A maximum variation sample of healthcare professionals who cared for adult patients C59 wnt with bronchiectasis participated in mixed discipline focus groups. Snowballing recruitment was initiated through key contacts in existing professional networks. Recruitment was supported by the Northern Ireland Clinical Research Network. Focus groups were led by two facilitators using an iterative topic guide of relevant open-ended questions exploring healthcare professionals’ views barriers to treatment adherence and strategies to improve adherence in bronchiectasis. All focus groups were audio-recorded and transcribed verbatim. Transcripts were imported
into NVivo® 10 software. Broad themes were identified using thematic analysis. Office for Research Ethics Northern Ireland approval was obtained. To date, 34 participants (8 physiotherapists, 16 nurses, 5 doctors, 2 hospital pharmacists, Atezolizumab order 1 community pharmacist, 1 psychologist, 1 practice nurse) have participated
in 6 focus groups (4–8 participants per group). Thirty participants were female (88%), were qualified a mean (SD) 19 (8) years, 18/34 (53%) worked in a hospital setting, 12/34 (35%) worked in a community setting and 4/34 (12%) worked in both the hospital and community setting. Three main themes were identified: patient motivators and barriers to adherence, healthcare barriers and motivators to adherence Sirolimus and strategies to improve adherence. Patient-specific motivators included taking responsibility for their own health, experiencing benefits from treatment and being knowledgeable about disease and treatments. Most reported that burdensome treatments, patients’ lack of knowledge and misplaced beliefs about treatments could act as barriers to adherence. For healthcare professionals, lack of time with patients and lack of a clear patient pathway between primary and secondary care were recognised as important healthcare barriers to managing adherence. Furthermore, some healthcare professionals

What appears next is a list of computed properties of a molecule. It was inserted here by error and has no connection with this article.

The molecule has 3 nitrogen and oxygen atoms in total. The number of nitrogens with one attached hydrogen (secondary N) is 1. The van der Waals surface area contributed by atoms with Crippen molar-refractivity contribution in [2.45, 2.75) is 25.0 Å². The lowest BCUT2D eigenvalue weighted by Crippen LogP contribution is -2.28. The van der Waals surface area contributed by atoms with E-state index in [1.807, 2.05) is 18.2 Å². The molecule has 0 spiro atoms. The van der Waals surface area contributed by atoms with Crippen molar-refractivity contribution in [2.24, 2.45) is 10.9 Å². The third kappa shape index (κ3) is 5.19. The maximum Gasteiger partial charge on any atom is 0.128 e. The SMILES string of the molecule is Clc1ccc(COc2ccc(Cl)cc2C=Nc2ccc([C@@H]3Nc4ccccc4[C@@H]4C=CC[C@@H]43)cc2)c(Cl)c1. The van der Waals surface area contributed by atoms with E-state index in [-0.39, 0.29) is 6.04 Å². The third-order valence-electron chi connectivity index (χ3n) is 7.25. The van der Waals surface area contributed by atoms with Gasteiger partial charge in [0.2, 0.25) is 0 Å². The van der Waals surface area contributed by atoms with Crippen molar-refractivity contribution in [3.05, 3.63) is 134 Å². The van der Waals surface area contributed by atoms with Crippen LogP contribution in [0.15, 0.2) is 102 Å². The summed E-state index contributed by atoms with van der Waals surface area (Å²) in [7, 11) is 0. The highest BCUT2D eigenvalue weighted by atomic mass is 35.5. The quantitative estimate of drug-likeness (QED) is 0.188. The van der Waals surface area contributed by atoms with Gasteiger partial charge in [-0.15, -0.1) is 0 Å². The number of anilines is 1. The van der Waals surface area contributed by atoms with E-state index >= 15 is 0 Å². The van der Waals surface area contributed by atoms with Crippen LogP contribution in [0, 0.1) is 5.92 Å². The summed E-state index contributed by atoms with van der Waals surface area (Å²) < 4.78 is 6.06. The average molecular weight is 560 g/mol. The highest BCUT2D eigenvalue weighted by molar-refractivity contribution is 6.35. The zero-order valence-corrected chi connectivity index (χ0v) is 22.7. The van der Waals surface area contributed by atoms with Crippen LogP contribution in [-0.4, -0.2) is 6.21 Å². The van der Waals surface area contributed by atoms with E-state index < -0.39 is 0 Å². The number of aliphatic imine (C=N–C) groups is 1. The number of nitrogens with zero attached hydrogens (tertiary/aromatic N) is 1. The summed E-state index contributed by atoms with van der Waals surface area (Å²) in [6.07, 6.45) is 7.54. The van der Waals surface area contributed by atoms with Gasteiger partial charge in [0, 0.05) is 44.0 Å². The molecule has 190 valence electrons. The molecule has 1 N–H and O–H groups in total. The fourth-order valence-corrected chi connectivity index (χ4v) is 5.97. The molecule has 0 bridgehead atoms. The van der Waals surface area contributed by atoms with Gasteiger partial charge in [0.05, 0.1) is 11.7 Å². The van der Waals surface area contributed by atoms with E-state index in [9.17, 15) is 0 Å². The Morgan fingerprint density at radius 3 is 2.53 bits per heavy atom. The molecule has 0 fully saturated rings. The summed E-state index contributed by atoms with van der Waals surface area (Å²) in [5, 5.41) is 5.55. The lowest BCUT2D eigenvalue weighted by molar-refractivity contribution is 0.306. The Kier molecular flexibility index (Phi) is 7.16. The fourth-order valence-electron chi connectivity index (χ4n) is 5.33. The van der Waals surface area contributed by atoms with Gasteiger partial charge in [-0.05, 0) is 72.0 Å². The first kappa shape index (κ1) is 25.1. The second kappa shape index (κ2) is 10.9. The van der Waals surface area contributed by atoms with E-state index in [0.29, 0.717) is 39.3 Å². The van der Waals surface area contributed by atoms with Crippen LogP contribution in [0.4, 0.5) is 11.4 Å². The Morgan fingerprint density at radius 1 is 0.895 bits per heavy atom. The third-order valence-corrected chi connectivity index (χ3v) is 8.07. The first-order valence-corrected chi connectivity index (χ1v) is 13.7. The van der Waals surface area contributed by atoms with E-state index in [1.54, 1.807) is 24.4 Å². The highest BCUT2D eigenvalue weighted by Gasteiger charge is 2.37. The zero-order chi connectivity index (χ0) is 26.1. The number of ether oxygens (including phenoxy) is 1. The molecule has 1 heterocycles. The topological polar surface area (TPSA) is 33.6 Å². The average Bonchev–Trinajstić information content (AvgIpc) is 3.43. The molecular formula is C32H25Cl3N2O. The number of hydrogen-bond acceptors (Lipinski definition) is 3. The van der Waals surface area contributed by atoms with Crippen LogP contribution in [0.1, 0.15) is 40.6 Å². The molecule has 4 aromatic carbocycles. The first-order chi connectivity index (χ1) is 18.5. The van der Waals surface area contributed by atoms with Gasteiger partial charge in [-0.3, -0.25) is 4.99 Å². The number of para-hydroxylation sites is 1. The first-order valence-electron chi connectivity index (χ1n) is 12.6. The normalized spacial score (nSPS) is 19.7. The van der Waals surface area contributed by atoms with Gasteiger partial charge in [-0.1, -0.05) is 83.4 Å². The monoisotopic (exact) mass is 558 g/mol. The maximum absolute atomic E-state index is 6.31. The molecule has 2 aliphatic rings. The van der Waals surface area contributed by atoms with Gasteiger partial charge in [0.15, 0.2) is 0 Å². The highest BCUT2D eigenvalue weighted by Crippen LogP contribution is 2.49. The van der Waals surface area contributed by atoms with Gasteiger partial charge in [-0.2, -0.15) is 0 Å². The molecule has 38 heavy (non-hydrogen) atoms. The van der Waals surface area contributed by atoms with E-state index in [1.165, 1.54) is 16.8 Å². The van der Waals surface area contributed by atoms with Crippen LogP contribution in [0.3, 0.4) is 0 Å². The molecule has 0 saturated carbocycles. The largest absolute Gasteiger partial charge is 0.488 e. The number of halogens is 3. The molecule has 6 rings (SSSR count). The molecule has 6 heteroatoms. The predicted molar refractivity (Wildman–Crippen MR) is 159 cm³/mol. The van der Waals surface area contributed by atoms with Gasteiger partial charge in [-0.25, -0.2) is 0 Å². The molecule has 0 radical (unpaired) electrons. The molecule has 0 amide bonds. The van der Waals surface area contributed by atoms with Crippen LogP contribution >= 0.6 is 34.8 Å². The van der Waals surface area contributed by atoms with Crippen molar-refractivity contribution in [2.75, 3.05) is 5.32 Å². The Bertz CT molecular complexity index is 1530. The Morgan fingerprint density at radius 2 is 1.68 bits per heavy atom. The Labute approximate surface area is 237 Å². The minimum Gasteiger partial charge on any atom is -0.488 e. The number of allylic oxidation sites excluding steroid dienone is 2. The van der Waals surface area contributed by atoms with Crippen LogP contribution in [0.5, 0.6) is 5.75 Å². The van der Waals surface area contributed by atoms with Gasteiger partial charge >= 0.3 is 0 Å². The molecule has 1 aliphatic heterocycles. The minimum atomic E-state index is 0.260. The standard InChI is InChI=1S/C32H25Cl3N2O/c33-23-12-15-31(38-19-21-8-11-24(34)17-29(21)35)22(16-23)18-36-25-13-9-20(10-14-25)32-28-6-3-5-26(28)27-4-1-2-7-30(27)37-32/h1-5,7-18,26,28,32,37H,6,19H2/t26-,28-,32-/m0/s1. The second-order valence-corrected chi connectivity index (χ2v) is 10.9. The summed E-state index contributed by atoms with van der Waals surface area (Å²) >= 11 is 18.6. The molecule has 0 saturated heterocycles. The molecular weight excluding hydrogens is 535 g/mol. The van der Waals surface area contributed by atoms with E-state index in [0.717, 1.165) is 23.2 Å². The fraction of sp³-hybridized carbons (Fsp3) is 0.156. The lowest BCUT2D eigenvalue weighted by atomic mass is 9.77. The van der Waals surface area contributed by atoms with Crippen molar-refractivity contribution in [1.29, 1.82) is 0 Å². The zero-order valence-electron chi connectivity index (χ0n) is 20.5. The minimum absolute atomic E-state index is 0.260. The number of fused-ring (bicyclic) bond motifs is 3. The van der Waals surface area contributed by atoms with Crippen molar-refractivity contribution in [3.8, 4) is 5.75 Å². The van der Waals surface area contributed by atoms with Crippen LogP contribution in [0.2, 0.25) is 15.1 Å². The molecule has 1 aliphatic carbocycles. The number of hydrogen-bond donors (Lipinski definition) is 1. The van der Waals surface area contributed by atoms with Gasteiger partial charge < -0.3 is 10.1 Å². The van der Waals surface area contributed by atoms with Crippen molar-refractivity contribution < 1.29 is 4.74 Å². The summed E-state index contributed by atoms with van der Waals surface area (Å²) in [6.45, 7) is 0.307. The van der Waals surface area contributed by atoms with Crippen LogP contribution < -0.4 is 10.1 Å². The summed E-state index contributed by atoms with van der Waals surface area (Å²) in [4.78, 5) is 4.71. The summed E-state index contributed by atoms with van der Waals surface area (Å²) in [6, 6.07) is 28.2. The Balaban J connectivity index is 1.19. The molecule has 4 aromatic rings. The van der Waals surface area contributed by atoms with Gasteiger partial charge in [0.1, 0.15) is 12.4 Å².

did not feel confident discussing adherence with patients due to concerns about jeopardising the patient-clinician relationship. In contrast, other healthcare professionals reported using a non-judgemental, honest approach to build rapport and facilitate adherence discussions. Healthcare professionals thought that a bronchiectasis-specific intervention led by a multidisciplinary team and using multiple components, including self-management and education could be useful in improving adherence and would be feasible within routine care. Healthcare professionals recognised that they would require specific training in adherence management as part of any developed intervention. This is the first study in which views about adherence to treatment in bronchiectasis have been obtained from a broad sample of experienced healthcare professionals.